The Scottish Government is to push forward with plans to establish a safe drugs consumption room after Scotland’s Lord Advocate said it would “not be in the public interest” to prosecute people for possession of illegal substances in such an environment.

Glasgow City Health and Social Care Partnership (HSCP) are to seek aproval for a safe drug consumption facility in the city, following the removal of the threat of prosecution for its users.

The decison puts Holyrood on a colision course with UK Government, as the Home Office continues to oppose the relaxation of drug laws around 'injecting rooms'..

A spokeswoman said there remained "no plans" to consider safe consumption spaces.

Dorothy Bain KC, who is Scotland’s most senior prosecutor, had been asked to look at a detailed proposal for a pilot developed by Glasgow City Health and Social Care Partnership (HSCP) and Police Scotland, facilitated by the Scottish Government.

The Lord Advocate stressed she had not been asked to “sign off or approve” such a facility.

But she added: “On the basis of the information I have been provided, I would be prepared to publish a prosecution policy that it would not be in the public interest to prosecute drug users for simple possession offences committed within a pilot safer drugs consumption facility.”

Her comments came after cross-party MPs in Westminster’s Home Affairs Committee backed the establishment of a safe consumption room in Glasgow.

This could allow those struggling with addiction to safely take drugs under supervision from medical professionals, who could intervene in the event of an overdose.

The Scottish Government has repeatedly called for Holyrood to be given the powers to set up a pilot project as part of its efforts to tackle drugs deaths north of the border, where the rate is the highest in Europe.

READ MORE: Yousaf and Sturgeon in drug call to Home Secretary

However, the UK Government has consistently rejected pleas for such a facility, with a Home Office spokeswoman saying: “There is no safe way to take illegal drugs, which devastate lives, ruin families and damage communities, and we have no plans to consider this.”

The spokeswoman said that discussions with the Scottish Government were ongoing.

In its latest guidance, the Home Office states that 'a range of crimes' would be committed in the course of running a safe drug consumption room, by both service users and staff.

The guidance adds: "While the legal framework on the misuse of drugs is reserved to the UK, the Scottish Government has devolved responsibility for delivering drug-related interventions in healthcare, criminal justice, housing and education, which must all comply with UK-wide drugs legislation."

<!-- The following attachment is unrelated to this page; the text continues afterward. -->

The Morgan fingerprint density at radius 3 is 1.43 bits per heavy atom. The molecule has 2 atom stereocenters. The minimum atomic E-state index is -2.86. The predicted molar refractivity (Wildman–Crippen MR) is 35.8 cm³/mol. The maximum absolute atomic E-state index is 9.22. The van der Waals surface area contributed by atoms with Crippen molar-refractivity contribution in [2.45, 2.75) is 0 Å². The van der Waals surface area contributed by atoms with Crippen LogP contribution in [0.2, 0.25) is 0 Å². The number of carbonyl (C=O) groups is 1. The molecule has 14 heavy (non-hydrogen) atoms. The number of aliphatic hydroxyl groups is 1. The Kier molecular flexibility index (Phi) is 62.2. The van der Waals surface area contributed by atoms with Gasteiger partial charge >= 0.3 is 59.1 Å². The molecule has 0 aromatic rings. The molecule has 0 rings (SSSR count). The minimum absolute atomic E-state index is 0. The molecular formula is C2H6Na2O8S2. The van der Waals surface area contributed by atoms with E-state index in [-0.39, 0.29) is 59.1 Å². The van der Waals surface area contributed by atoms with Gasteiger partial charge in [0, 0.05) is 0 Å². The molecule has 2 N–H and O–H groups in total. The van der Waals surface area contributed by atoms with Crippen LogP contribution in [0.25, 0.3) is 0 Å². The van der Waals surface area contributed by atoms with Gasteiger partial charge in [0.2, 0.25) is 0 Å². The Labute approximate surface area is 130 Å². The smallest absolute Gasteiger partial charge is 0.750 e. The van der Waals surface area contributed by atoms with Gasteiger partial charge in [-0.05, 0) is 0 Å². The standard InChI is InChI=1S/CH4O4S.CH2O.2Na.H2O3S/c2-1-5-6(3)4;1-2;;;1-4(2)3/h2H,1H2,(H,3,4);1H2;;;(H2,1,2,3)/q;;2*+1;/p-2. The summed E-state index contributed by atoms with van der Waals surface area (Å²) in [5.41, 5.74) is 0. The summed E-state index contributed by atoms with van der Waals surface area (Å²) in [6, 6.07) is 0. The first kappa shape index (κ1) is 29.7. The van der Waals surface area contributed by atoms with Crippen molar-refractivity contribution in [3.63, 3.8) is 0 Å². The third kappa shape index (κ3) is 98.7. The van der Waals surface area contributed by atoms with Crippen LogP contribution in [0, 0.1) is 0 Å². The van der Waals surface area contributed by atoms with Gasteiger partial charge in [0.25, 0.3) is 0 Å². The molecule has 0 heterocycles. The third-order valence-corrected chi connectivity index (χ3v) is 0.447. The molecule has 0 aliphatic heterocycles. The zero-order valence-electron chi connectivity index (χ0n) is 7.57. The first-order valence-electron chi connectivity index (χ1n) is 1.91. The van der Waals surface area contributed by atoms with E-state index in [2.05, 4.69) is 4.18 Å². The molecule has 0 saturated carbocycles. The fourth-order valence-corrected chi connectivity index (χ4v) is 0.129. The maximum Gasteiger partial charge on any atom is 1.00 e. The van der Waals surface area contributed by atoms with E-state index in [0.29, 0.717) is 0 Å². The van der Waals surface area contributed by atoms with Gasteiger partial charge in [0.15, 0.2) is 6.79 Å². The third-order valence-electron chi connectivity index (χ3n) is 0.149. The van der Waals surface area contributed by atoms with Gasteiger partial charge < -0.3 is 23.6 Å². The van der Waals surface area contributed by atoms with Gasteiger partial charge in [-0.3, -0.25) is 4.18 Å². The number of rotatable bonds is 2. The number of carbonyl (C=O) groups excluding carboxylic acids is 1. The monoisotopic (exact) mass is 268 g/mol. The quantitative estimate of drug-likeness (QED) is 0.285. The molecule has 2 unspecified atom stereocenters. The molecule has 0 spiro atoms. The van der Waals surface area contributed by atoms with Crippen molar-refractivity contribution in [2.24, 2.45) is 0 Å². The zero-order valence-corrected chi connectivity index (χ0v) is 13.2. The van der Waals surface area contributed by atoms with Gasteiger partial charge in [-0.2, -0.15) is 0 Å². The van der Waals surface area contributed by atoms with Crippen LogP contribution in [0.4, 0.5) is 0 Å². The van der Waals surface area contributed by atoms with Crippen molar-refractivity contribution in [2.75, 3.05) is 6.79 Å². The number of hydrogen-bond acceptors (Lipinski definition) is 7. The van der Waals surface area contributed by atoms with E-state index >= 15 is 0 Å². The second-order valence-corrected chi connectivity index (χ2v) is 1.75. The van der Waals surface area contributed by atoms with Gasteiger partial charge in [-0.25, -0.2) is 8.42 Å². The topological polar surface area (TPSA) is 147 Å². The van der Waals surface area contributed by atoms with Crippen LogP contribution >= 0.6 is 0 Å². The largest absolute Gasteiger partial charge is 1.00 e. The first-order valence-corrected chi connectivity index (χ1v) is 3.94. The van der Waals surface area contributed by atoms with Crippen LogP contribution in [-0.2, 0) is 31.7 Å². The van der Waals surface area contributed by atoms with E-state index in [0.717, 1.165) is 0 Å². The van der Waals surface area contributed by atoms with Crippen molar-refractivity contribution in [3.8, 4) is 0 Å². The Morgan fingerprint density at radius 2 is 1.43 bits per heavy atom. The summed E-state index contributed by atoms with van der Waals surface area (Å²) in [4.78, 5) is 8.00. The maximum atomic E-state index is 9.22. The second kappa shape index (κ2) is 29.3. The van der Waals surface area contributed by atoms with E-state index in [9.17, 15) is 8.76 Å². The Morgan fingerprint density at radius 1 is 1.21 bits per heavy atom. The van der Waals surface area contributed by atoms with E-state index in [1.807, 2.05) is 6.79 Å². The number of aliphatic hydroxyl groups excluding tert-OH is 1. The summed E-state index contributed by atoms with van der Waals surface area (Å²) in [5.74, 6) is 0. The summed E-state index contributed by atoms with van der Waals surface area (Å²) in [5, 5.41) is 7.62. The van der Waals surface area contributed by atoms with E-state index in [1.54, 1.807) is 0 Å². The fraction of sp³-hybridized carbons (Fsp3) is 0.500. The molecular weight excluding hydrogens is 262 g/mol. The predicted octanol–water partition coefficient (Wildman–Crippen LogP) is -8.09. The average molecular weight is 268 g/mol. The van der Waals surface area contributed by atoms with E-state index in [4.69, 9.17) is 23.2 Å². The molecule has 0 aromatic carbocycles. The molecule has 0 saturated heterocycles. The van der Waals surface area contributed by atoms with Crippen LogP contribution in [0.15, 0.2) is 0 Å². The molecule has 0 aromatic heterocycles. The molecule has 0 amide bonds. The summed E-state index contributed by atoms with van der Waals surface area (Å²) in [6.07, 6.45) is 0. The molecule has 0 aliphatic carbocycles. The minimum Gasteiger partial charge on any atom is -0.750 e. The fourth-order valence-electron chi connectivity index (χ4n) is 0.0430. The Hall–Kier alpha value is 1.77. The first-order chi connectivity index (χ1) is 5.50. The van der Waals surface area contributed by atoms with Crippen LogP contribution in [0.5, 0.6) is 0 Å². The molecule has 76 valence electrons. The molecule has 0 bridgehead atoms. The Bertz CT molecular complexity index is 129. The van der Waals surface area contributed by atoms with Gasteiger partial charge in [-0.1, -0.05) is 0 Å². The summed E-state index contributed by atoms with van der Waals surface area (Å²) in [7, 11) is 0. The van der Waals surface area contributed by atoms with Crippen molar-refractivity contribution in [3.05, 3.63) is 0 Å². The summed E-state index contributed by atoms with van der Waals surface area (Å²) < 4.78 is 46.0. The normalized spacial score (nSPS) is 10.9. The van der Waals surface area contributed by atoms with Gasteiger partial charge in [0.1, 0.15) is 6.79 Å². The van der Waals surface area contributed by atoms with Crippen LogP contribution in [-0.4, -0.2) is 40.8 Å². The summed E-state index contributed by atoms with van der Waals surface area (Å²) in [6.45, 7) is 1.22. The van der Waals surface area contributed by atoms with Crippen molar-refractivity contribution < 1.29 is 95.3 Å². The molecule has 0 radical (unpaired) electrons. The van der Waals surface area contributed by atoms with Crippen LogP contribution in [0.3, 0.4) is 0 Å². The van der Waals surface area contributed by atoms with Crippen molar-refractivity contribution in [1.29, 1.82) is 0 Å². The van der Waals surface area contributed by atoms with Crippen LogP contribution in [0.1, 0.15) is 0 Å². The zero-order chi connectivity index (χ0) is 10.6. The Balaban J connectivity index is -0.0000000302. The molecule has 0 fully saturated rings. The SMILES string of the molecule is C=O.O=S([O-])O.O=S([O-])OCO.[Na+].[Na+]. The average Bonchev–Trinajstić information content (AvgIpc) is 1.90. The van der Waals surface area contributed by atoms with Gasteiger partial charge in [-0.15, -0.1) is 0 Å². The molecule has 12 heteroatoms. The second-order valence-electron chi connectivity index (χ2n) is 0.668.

How this will be resolved in practice remains to be seen, as the threat of prosecution for posession of drugs in such a facility has now been lifted.  

Ms Bain said: “I have not been asked to sign off or approve any facility and it would not be appropriate for me to do so.

“However, prosecution policy is for me alone to set and this policy, and the consequences which flow from it, have been considered deeply and thoroughly."

The Herald:

Her statement that prosecution would not be in the public interest “will not extend to any criminal offences other than possession of controlled substances”, the Lord Advocate added, making clear “it does not amount to an exclusion zone whereby a range of criminality is tolerated”.

She added: “Police Scotland have operational independence and it has been of the utmost importance to me to ensure that Police Scotland retain the ability to effectively police the facility and ensure that the wider community, those operating the site and those using the facility can be kept safe.”

The Lord Advocate’s statement comes after figures from the National Records of Scotland (NRS) showed there were a total of 1,051 deaths due to drug misuse in Scotland in 2022.

While this is down by 279 from the previous year, the NRS report made clear the rate of deaths is still “much higher” than it was when recording the data began in 1996.

READ MORE: Yousaf calls for 'genuine discussion' with UK over drug facilities